Haidt's work on moral foundations highlights three other domains that clearly motivate human behavior across a wide range of cultures, but that might not be fully succesptible to a similar developmental logic. What's more, political liberalism has a history of principled opposition to two of them in their absolutist forms (ingroup/loyalty and authority/respect) even as it has sought to provide rational, empirical foundations for qualified forms of them. (See Locke's Second Treatise on Government, for example.)

Teddy Roosevelt managed to make patriotic progressivism the foundation for the National Park system, so there's clearly some working room to make an ingroup appeal for environmental causes—though the Nazi's “blood and soil” ideology clearly shows there's no reason to expect such appeals to to be particularly liberal over the long run. But purity/sanctity is a relatively neutral moral realm, so far as political liberalism is concerned, as well as being particularly appropriate for describing human interactions with the environment. This is what makes it so ideal for talking about the environment.

Getting back to Mooney's point about Fox News viewers, the in-group appeal to reject liberal manipulations would obviously influence them powerfully. A story about the study on the libertarian Reason magazine's Web site gives the mildest of hints of what might be expected. “How to 'Spin' Conservatives Into Worrying About the Environment” it's titled, with the subhed, “Make them feel disgust, say researchers.”

But despite their intensity, cable news audiences are comparatively small, and it might well be possible to work around them. “I think that these findings are amenable to advertsing campaigns, and it would be very intereting to see someone try that,” Mooney said. “Someone with a real budget could try and take this knowledge and reach a large audience with it, and measure the impact. I think that's a context in which you'd want to try it out and see what happens.”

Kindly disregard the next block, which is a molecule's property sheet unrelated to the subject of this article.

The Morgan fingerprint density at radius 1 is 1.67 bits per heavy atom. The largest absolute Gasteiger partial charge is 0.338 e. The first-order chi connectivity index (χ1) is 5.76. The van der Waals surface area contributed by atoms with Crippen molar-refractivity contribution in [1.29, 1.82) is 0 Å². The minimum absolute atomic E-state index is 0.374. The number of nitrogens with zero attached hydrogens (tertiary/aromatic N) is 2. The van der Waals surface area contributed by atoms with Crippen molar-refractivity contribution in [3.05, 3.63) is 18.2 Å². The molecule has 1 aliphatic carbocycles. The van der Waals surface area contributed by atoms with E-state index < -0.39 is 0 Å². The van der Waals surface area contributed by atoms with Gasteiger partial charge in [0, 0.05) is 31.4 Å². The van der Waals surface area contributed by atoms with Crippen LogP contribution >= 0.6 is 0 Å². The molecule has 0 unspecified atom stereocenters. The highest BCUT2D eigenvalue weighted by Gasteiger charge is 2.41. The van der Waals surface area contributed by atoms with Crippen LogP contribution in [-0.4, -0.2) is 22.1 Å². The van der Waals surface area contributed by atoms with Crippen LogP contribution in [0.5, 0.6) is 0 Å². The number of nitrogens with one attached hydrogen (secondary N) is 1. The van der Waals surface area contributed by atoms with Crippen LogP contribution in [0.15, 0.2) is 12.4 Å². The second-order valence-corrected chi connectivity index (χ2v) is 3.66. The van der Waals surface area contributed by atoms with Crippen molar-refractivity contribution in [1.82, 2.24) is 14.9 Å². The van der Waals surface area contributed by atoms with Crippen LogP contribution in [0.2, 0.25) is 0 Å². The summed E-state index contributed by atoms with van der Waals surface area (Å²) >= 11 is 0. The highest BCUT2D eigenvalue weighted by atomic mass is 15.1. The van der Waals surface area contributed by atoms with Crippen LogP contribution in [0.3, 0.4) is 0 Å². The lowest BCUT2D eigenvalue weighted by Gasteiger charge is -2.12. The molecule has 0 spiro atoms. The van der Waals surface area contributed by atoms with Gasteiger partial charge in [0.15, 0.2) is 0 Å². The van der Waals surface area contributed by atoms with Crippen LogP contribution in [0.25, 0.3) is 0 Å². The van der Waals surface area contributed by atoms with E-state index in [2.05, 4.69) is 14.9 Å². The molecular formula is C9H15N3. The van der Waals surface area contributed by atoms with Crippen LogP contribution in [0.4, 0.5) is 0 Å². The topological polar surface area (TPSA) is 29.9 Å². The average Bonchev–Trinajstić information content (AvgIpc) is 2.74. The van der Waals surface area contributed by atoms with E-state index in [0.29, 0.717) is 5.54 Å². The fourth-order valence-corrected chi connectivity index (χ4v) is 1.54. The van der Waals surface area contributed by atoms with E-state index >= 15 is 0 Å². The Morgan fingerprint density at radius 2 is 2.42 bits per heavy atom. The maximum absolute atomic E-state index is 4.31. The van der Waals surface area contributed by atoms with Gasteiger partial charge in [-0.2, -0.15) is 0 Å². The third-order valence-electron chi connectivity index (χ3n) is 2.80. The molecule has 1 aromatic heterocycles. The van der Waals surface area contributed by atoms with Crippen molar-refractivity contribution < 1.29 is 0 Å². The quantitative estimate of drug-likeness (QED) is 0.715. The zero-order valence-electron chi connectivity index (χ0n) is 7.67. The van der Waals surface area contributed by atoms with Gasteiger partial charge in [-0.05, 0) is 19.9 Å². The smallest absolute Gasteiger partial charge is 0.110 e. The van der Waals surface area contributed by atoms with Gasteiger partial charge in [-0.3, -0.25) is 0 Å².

It's also worth noting that there's already a religious conservative environmental movement, most notably, the Evangelical Environmental Network, which has been around since 1993.

“That movement was not pulled together based on this kind of thinking,” Mooney said. “I've never seen a message to evangelical Christians that's got this moral purity tone to it.... I think that they were just using Biblical language, and that seemed to work.”

But they would be more comfortable speaking in the moral language of purity as well. “That's a pretty safe assumption. They certainly are conservatives and they're not the individualist kind.”

In short, the finding that purity morality can activate conservative concern for the environment is potentially just the beginning of a whole new chapter in environmental politics.

Meanwhile, Feinberg's already writing up his next paper, dealing with experiments that apply different frameworks to other issue areas as well. Conservatives become slightly more supportive of gay marriage within an in-group morality frame of homosexuals "being true Americans and patriots just like the rest of us," while liberals become slightly more supportive of military spending in response to the argument, “It's through the military that the poor and minorities in America get a leg up.”

One thing he's hoping will result from his research is that “people will hopefully understand one another more” and that will help to “minimize the polarization” that's so evident in our politics today.